According to Police Spokesperson Ruwan Gunasekera, the CID had identified Rs 140 million cash and other assets worth over Rs 7 billion belonging to Zahran’s National Thowheed Jamaath (NTJ). He stated, “Half of the cash has been taken under CID custody, and the remainder was found deposited in several bank accounts. The CID has taken measures to suspend those accounts.” Where and how did this group of young men manage to obtain that kind of money, and who helped them? Has any effort been made to follow the money trail?
Mohammad Yusuf Ibrahim, the father of two suicide bomber brothers, owned a scrap iron and copper factory in Wellampitiy. It is the suspected assembly point for the suicide vests. The Wellampitiya Police arrested nine factory workers and produced before the Colombo Magistrate on April 22. They had been remanded till May 6 but mysteriously released on bail shortly after that, supposedly due to political interference. Who had the remand order revoked? Police Spokesperson Ruwan Gunasekera promised an investigation. What happened?
Batticaloa Campus Pvt. Ltd. promoted by former Governor of Eastern Province MLAM Hizbullah and his Heera Foundation had received Rs 3.6 billion (approx. USD 24 million) in seven fund transfers into its Bank of Ceylon account from a Charity Foundation in Saudi Arabia within 15 months between 2016 and 2017. Though claimed to be a grant, no documentary proof was available. A document was eventually produced from the Al Juffali Foundation in Saudi Arabia, stating it was a soft loan on a differed payment basis. The letter was dated January 1, 2019. If that be the case, what was the basis of the seven inward remittances in 2016 and 2017? We ordinary citizens must provide personal details and sources of funds when banking over Rs 1 million. Yet the seven inward remittances of Rs 3.6 billion did not get flagged by Central Bank and Bank of Ceylon systems. Or were they surreptitiously de-flagged? Who is investigating?
The farcical PSC failed miserably to raise some of these and many other issues. There is no record of cross-examining those responsible for importing foreign Islamic Preachers nor trustees of Mosques who hosted immigration lawbreakers. On the subject of Arabizing Kattankudy, they readily accepted the former Governor’s reasoning. He spoke of the need to construct buildings based on Arabic architecture, grow date palms, and name roads in the Arabic language to attract Arab tourists!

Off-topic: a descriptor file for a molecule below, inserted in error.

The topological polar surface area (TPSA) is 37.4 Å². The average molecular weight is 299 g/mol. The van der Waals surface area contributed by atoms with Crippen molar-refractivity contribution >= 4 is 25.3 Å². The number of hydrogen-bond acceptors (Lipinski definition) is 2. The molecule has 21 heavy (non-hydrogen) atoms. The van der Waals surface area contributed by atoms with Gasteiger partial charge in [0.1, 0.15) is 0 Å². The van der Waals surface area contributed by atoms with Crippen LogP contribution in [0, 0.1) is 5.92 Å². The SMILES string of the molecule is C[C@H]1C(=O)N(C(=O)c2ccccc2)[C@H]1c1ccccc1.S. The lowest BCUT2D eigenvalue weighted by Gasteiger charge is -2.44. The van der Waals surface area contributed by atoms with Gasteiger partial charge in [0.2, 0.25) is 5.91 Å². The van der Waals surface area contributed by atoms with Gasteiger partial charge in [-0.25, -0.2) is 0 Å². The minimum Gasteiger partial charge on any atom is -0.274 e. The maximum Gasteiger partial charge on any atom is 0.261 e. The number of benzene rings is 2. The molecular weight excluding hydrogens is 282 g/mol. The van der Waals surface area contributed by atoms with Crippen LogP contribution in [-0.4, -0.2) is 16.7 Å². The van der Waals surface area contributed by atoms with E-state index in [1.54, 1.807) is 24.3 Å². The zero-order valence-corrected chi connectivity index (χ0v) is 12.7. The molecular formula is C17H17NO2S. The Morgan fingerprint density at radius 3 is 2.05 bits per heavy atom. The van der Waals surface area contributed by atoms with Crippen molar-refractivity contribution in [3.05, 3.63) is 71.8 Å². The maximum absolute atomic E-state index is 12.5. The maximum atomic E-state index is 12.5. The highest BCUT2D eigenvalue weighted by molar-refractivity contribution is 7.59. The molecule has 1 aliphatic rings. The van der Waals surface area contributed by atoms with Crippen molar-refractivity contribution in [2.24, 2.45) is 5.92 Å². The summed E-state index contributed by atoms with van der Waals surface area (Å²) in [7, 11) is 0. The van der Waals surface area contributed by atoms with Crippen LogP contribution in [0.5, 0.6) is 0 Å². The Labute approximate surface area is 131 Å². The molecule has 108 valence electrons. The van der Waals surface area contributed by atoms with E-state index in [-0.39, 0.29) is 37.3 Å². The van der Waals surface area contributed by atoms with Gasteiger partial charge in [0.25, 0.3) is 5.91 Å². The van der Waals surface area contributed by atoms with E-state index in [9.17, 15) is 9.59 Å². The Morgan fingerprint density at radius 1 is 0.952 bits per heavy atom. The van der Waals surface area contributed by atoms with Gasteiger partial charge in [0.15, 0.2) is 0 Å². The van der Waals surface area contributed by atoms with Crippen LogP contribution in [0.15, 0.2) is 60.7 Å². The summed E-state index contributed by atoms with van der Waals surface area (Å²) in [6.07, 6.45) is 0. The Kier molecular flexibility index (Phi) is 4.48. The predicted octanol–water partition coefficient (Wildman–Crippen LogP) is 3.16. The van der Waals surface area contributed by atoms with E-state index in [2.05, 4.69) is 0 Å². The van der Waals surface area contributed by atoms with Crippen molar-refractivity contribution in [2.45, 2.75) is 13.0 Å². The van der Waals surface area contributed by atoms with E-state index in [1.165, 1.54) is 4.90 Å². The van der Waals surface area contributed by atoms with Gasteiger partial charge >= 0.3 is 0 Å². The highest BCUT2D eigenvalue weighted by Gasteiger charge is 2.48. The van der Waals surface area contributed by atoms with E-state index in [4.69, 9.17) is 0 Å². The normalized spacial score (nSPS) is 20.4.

Committee members MA Sumanthiran and Rauf Hakeem pounced on Secretary to Ministry of Public Administration JJ Rathnasiri over the face veil issue related to the dress code for state employees. Their enthusiasm was noticeably absent when cross-examining the likes of Rishard Bathiudeen and Hizbullah.
A few days back, a video went viral of Minister Rauf Hakeem and terrorist leader Zahran in the same room during a group meeting. Hakeem has gone to great lengths to justify his presence and refute allegations of any links with the terrorist. What is relevant is not the public meeting but the fact, he failed to disclose the presence of Zahran during a meeting attended by him, at the time of his appointment as a PSC member. The Speaker, notoriously shy of dealing with Members of Parliament on matters of conduct, has failed to question Hakeem to date on his lack of transparency.
GR and SP are grandstanding on the issue of national security. They are full of it.
GR has, on occasion mentioned, he intends setting up an independent investigation to investigate the Easter Sunday bombings.
SP, while ignoring the Easter Sunday bombings, has promised to ‘unleash’ Field Marshal Sarath Fonseka. He is to be appointed to the post of Minister for Defense and Law & Order tasked with revamping the country’s security apparatus. He is sufficiently naïve and green behind his ears not to understand, only in Banana Republics is defense overlooking the armed forces and law & order or Interior overlooking the police entrusted to the same person.
AKD and MS, to the best of this writer’s knowledge, have remained silent on the subject.
MS, the newcomer to politics, could perhaps commence by being forthright. He could provide the real question which prompted him to tell Minister Bathiudeen, “give me a call in one and a half years” over a detainee.
Parliamentary Elections will follow the Presidential election within six months or less. With a one million-plus Muslim vote bank to be harvested, methinks all of them, the winner and losers will do nothing.
Presidential contenders, political leaders, the Speaker, and every Tom, Dick, and Harry, with an agenda, pay lip service to national security.
Yet actions speak louder than words. Whereas words echo national security, their actions reek of political expediency.